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Maternal Exposure to Potential Teratogens

James J. Nora, MD
JAMA. 1968;203(12):1075-1076. doi:10.1001/jama.1968.03140120073030.
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To the Editor:—  The demonstration of a teratogenic effect in human subjects is a formidable problem.To the best of our understanding at this time there are at least three major factors involved in the teratogenic production of congenital malformations:

  1. Hereditary predisposition to the malformation.

  1. Hereditary predisposition to the effects of a given teratogen.

  1. Administration of the teratogen at a vulnerable period of embryogenesis.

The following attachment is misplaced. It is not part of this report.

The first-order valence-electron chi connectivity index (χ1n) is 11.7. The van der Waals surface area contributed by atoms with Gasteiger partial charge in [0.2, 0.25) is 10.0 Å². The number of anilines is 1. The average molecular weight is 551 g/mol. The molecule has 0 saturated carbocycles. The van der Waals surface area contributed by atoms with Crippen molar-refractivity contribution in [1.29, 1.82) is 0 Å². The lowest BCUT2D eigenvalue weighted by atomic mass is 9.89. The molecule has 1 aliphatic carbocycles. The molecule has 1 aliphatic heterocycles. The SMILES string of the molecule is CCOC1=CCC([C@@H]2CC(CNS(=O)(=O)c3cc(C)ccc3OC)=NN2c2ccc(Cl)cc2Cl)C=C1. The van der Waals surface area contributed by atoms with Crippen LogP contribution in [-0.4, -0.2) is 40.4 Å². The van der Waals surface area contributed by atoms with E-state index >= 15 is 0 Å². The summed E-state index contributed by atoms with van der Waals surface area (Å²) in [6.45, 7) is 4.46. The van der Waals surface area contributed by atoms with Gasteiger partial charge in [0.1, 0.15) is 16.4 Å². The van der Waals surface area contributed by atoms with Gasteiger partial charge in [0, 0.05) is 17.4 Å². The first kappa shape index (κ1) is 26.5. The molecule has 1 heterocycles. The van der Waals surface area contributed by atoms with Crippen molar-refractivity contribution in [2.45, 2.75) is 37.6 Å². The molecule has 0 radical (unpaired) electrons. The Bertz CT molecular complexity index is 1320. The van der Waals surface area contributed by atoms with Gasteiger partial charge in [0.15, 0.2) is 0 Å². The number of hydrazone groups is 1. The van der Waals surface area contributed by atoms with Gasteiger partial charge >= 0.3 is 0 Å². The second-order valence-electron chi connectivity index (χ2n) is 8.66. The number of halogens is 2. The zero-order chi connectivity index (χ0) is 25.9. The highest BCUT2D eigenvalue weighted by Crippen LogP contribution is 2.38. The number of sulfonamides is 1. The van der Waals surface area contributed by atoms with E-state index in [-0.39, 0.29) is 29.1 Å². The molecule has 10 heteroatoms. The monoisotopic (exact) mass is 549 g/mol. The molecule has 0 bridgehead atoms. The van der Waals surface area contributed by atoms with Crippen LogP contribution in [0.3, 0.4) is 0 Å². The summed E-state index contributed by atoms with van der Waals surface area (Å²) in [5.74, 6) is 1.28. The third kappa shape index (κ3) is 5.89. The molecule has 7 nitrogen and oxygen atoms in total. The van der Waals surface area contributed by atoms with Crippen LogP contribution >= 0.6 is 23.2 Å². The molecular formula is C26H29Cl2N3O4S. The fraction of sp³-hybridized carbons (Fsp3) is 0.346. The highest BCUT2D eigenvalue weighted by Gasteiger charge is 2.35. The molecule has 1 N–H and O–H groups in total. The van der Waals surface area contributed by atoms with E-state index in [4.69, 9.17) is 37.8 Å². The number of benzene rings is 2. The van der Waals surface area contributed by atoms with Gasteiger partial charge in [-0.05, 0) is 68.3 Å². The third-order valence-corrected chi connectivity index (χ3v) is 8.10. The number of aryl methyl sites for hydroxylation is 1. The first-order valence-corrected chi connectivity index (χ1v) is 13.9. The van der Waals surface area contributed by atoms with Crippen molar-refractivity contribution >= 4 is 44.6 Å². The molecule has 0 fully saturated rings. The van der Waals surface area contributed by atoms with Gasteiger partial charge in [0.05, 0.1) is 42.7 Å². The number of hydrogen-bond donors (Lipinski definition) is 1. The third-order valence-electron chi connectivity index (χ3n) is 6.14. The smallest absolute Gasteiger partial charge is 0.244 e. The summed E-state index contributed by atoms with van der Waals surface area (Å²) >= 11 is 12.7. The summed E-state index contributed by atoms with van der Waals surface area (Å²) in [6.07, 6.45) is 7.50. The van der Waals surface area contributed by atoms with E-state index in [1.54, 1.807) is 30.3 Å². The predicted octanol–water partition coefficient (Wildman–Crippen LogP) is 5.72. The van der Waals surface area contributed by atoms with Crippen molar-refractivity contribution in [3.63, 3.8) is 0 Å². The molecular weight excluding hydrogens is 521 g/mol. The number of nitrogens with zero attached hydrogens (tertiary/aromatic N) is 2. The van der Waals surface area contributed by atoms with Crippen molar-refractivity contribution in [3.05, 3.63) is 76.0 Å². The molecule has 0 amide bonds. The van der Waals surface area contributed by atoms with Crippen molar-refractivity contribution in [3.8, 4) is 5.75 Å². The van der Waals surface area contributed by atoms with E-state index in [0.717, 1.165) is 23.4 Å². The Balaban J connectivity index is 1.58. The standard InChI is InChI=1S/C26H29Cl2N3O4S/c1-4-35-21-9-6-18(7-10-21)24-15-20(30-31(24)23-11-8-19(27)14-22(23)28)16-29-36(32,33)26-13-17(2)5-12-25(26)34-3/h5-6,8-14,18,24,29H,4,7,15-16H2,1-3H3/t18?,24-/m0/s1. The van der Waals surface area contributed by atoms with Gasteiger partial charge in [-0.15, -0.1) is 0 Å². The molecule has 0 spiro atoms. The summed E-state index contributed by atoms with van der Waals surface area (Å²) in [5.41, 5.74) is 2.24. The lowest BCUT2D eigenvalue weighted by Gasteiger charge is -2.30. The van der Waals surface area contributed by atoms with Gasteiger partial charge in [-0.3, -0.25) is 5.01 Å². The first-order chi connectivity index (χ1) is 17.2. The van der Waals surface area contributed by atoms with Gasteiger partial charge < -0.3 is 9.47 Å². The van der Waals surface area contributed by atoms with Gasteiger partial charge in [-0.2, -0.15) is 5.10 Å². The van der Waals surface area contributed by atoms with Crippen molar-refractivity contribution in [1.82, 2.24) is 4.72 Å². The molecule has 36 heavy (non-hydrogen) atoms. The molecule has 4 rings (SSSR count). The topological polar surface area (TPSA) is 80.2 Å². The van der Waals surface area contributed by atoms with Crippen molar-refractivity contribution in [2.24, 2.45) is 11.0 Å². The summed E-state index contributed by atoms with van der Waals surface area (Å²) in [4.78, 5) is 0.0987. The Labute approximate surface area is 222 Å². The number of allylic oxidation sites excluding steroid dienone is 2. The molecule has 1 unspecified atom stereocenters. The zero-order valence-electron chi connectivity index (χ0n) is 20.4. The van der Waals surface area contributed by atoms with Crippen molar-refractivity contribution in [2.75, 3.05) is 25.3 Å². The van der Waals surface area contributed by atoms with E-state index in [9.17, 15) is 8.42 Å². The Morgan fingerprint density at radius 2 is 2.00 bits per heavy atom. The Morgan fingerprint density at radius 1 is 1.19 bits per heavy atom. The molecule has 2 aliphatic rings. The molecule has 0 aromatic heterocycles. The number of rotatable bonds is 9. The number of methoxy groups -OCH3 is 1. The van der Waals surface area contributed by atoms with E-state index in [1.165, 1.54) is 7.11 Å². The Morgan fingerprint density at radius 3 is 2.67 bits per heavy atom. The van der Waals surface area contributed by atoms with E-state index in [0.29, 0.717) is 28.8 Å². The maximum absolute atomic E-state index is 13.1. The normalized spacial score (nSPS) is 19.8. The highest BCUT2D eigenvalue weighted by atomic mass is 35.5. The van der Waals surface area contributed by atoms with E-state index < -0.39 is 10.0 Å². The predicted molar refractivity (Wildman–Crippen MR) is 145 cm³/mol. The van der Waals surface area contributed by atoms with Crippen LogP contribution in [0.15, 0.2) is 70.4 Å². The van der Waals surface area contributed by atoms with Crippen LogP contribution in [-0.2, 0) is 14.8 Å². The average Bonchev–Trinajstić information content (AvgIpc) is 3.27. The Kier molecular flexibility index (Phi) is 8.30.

In animal models it is not difficult to control these factors to produce a malformation. For example, in studying atrial septal defect, we select the A/Jax mouse which is both predisposed to atrial septal defect and is sensitive to the teratogenic effects of dextroamphetamine.1 We administer this drug at day eight of gestation, the vulnerable time for cardiac development. The result is that 12% of the offspring have congenital heart anomalies, mainly atrial septal defect. This same drug is capable of causing


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